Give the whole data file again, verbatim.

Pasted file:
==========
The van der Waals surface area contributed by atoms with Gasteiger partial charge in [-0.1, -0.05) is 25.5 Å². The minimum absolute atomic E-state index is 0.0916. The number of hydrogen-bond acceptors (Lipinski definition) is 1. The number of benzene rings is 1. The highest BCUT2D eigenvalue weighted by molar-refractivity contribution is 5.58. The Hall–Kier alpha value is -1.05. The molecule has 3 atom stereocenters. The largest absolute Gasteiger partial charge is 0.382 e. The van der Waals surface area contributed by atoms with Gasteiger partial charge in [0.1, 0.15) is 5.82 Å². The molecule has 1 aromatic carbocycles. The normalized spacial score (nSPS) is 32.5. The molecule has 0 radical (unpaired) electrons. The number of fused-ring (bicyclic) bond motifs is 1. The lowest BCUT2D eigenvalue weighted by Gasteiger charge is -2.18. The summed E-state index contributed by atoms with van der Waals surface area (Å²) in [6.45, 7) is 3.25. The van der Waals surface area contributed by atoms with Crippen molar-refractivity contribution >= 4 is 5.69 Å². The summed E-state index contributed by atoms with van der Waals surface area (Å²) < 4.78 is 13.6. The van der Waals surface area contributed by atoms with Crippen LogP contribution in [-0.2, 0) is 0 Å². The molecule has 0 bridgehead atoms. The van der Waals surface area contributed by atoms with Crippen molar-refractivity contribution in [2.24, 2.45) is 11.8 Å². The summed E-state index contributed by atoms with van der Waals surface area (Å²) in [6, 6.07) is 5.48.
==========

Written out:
The van der Waals surface area contributed by atoms with Gasteiger partial charge in [-0.1, -0.05) is 25.5 Å². The minimum absolute atomic E-state index is 0.0916. The number of hydrogen-bond acceptors (Lipinski definition) is 1. The number of benzene rings is 1. The highest BCUT2D eigenvalue weighted by molar-refractivity contribution is 5.58. The Hall–Kier alpha value is -1.05. The molecule has 3 atom stereocenters. The largest absolute Gasteiger partial charge is 0.382 e. The van der Waals surface area contributed by atoms with Gasteiger partial charge in [0.1, 0.15) is 5.82 Å². The molecule has 1 aromatic carbocycles. The normalized spacial score (nSPS) is 32.5. The molecule has 0 radical (unpaired) electrons. The number of fused-ring (bicyclic) bond motifs is 1. The lowest BCUT2D eigenvalue weighted by Gasteiger charge is -2.18. The summed E-state index contributed by atoms with van der Waals surface area (Å²) in [6.45, 7) is 3.25. The van der Waals surface area contributed by atoms with Crippen molar-refractivity contribution >= 4 is 5.69 Å². The summed E-state index contributed by atoms with van der Waals surface area (Å²) < 4.78 is 13.6. The van der Waals surface area contributed by atoms with Crippen LogP contribution in [-0.2, 0) is 0 Å². The molecule has 0 bridgehead atoms. The van der Waals surface area contributed by atoms with Crippen molar-refractivity contribution in [2.24, 2.45) is 11.8 Å². The summed E-state index contributed by atoms with van der Waals surface area (Å²) in [6, 6.07) is 5.48.